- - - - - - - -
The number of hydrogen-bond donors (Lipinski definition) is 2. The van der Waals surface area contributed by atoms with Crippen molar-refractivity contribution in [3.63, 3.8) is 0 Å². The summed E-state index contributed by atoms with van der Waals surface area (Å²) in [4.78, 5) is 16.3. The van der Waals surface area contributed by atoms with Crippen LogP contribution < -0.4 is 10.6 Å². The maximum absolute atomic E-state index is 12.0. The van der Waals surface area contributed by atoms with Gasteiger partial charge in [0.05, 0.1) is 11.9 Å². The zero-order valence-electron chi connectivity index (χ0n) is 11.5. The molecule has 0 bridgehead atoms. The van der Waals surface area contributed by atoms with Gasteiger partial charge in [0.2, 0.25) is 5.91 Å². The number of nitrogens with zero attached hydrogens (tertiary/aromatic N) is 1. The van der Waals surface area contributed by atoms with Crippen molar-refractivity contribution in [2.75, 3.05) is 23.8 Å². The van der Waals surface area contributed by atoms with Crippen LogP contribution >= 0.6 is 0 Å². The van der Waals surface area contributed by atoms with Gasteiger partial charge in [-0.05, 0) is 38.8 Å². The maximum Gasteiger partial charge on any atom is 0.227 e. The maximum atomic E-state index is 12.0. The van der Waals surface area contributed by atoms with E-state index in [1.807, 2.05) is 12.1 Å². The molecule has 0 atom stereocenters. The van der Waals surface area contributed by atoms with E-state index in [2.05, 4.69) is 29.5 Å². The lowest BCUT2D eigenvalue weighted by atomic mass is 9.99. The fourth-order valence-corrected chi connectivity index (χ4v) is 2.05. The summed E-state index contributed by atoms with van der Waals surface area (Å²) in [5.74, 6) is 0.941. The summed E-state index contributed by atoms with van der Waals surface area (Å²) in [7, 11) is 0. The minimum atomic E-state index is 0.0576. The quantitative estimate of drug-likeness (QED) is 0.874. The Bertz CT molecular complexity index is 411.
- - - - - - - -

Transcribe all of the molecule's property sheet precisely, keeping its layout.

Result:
The number of hydrogen-bond donors (Lipinski definition) is 2. The van der Waals surface area contributed by atoms with Crippen molar-refractivity contribution in [3.63, 3.8) is 0 Å². The summed E-state index contributed by atoms with van der Waals surface area (Å²) in [4.78, 5) is 16.3. The van der Waals surface area contributed by atoms with Crippen LogP contribution < -0.4 is 10.6 Å². The maximum absolute atomic E-state index is 12.0. The van der Waals surface area contributed by atoms with Gasteiger partial charge in [0.05, 0.1) is 11.9 Å². The zero-order valence-electron chi connectivity index (χ0n) is 11.5. The molecule has 0 bridgehead atoms. The van der Waals surface area contributed by atoms with Gasteiger partial charge in [0.2, 0.25) is 5.91 Å². The number of nitrogens with zero attached hydrogens (tertiary/aromatic N) is 1. The van der Waals surface area contributed by atoms with Crippen molar-refractivity contribution in [2.75, 3.05) is 23.8 Å². The van der Waals surface area contributed by atoms with Crippen LogP contribution >= 0.6 is 0 Å². The van der Waals surface area contributed by atoms with Gasteiger partial charge in [-0.05, 0) is 38.8 Å². The maximum Gasteiger partial charge on any atom is 0.227 e. The maximum atomic E-state index is 12.0. The van der Waals surface area contributed by atoms with E-state index in [1.807, 2.05) is 12.1 Å². The molecule has 0 atom stereocenters. The van der Waals surface area contributed by atoms with E-state index in [2.05, 4.69) is 29.5 Å². The lowest BCUT2D eigenvalue weighted by atomic mass is 9.99. The fourth-order valence-corrected chi connectivity index (χ4v) is 2.05. The summed E-state index contributed by atoms with van der Waals surface area (Å²) in [5.74, 6) is 0.941. The summed E-state index contributed by atoms with van der Waals surface area (Å²) in [7, 11) is 0. The minimum atomic E-state index is 0.0576. The quantitative estimate of drug-likeness (QED) is 0.874. The Bertz CT molecular complexity index is 411.